“These are the best damn peaches I have ever eaten!” -Me, at a farmers market, every time I eat freshly picked peaches. Or strawberries. Or carrots. Or potatoes. Pretty much insert any produce in place of “peaches” and it’s true. If you’ve had freshly picked fruit or veggies from your garden or local market, you know that they are the most flavorful fruits & veggies you have ever eaten. One time, I bought a box of freshly picked snap peas and they tasted like no other snap peas I had ever eaten before. And the box was gone in hours. Snap peas! Who knew? We all know that fresh produce is the healthiest option to feed our body, especially if it is recently picked, plucked or harvested. But we are always hearing it and saying it. “Eating healthy is just too expensive.” I have definitely felt that way. I have been known to walk into natural food stores for some avocado and end up walking out spending in the triple digits. Eek. Same goes for me at the farmers market. Same day hand-shelled pecans for $10 a tiny bag? I’d love to, but I need a place to keep my bed.
Going to your local farmers market should make you excited about the food that you are buying, knowing that it is fresh, contains more nutrients, better flavor and benefits your local economy and the environment. Being connected to our food is a visceral experience that makes us eager to be healthy and do right by our bodies. So, do your body and soul some good and head out to your local farmers market this summer with the following tips and tricks in mind.
Get to know your farmers. I know it sounds insanely simple, but say hello and ask them how their day is going and what they recommend from their stand. They will most likely give you samples and glow with pride about their craft. They work extremely hard and want to make their customers happy. You might even end up with a farmer’s family recipe.
Ask for damaged fruit. Ask farmers if they are selling any seconds, or fruit that is too bruised or soft to put out to sell. Some will bring this fruit to the market to sell on the cheap and to use as their samples. Bring it home and make jams, preserves, and chutneys. I recently picked up 4 lbs. of peaches for $4, instead of the $16 it would have cost me for the prom king peaches. See peach preserve recipe below to see how I used them. Don’t have the time to make something that week? Chop into quarters or slices, discard any bad spots and lay on a cookie sheet lined with parchment paper and freeze for later use. Smoothies anybody?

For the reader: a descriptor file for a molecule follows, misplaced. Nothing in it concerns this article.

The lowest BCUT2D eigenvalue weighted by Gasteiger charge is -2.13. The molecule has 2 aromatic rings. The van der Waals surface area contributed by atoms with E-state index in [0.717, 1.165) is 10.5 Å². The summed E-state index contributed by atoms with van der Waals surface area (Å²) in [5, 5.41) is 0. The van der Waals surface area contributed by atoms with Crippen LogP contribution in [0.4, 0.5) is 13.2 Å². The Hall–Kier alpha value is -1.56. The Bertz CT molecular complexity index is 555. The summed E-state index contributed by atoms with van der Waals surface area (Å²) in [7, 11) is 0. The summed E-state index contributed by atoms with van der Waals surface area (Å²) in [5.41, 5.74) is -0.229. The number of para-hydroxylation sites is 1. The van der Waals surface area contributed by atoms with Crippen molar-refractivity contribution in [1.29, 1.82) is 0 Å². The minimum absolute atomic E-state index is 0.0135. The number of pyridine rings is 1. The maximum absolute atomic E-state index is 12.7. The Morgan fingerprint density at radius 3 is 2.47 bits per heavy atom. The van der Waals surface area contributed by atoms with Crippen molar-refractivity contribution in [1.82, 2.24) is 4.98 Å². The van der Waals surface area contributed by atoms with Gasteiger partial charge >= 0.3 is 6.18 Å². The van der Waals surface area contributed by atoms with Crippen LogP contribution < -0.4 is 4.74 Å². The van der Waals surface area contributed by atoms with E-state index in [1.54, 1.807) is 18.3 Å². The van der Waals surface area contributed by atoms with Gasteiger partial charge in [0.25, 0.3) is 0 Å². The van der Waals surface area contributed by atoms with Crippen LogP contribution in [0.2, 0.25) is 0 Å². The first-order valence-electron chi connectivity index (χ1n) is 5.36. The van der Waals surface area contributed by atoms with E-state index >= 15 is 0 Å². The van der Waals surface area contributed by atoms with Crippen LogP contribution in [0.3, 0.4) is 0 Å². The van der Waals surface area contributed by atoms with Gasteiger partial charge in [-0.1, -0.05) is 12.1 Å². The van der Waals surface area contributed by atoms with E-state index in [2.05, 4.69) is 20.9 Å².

Volunteer. This piggybacks #1. The farmers will get to know you and are extremely appreciative of your time in helping the market run. They may offer your discounts or some produce at the end of the day as a thank you. Tip: I never ask for it, but when they offer I accept it gracefully and gratefully.
Stick with produce that is in season. In the winter I can get a 3-pack of strawberries for $15. $15!!!! That is so much money for a snack in my book and I won’t be baking with them or cooking them down. Not at that price. But in the Spring and summer these prices drop from $15 to just $7. Bulk buy, freeze and can. Check out this awesome interactive guide for produce in season in your neck of the woods.
Ask for end of the day discount. If you go to the market when it is about to close, some farmers would rather sell at a discount than haul food back where it most likely feeds the pigs or gets added to the compost. Ask if they have any end of the day deals and if they offer, score!
Try something new (a little at a time). Avoid loading up your basket with kumquats, kohlrabi and oyster mushrooms in one trip. Pick one new veggie per trip so you don’t spend your time on Google asking “What do I do with fresh Jujubes?” nor end up with produce melting in to your crisper drawer after a few weeks. Ask yourself, what can I make with this? Do I have time this week to make it? Can I freeze it if I don’t use it right away?
Talk to the vendors about their farming practices. For me getting happy chicken eggs is worth the extra $1 or $2 than conventional ones at the market. I have asked what they are fed, how much room they have, etc. I have gotten various reactions to this and will only buy from the ones who are happy to tell me. A lot of times they will pull out a picture book so you can see how they are snuggled and read to every night before bed. (Insert more Portlandia-isms here).
Walk or ride your bike. Knowing that you have to haul your purchases back to your home will make you think twice before you buy and keep to the essentials.
Farmers market peach preserves
Apprx. 4 lbs. peaches
1 tbsp. pectin
1 tbsp. fresh lemon juice
1 tsp. cinnamon
1 tsp. grated ginger
Wash peaches and chop into quarters, removing any bad spots (if using damaged peaches) and pits. Add peaches and remaining ingredients to saucepan over medium heat, bringing to a boil. Reduce heat to a simmer and cook, stirring occasionally until thickens, about 20 minutes. Use a spoon to pull back fruit mixture and if an empty space is left for a few seconds, turn off stove and remove from heat.
Transfer to jars and refrigerate. If you are canning, place in sterilized canning jars and place in hot water bath for approximately 10 minutes. Remove from hot water bath and store on shelf.
Notes on serving: I made a peach, basil, goat cheese crostini with these preserves for a friend’s bridal shower and broiled them for 8-10 minutes. The sweetness of the peach paired with the subtle tang of goat cheese and the fragrance of the basil work as a triple threat for your taste buds.
Notes on canning: I never had canning equipment except for tongs. To sterilize jars I boiled them in a large pot. I then used the same pot for my hot water bath. Invest in the tongs! I didn’t have them for my first few canning experiences and used to use a ladle and dish towels to scoop out the jars. Ouch!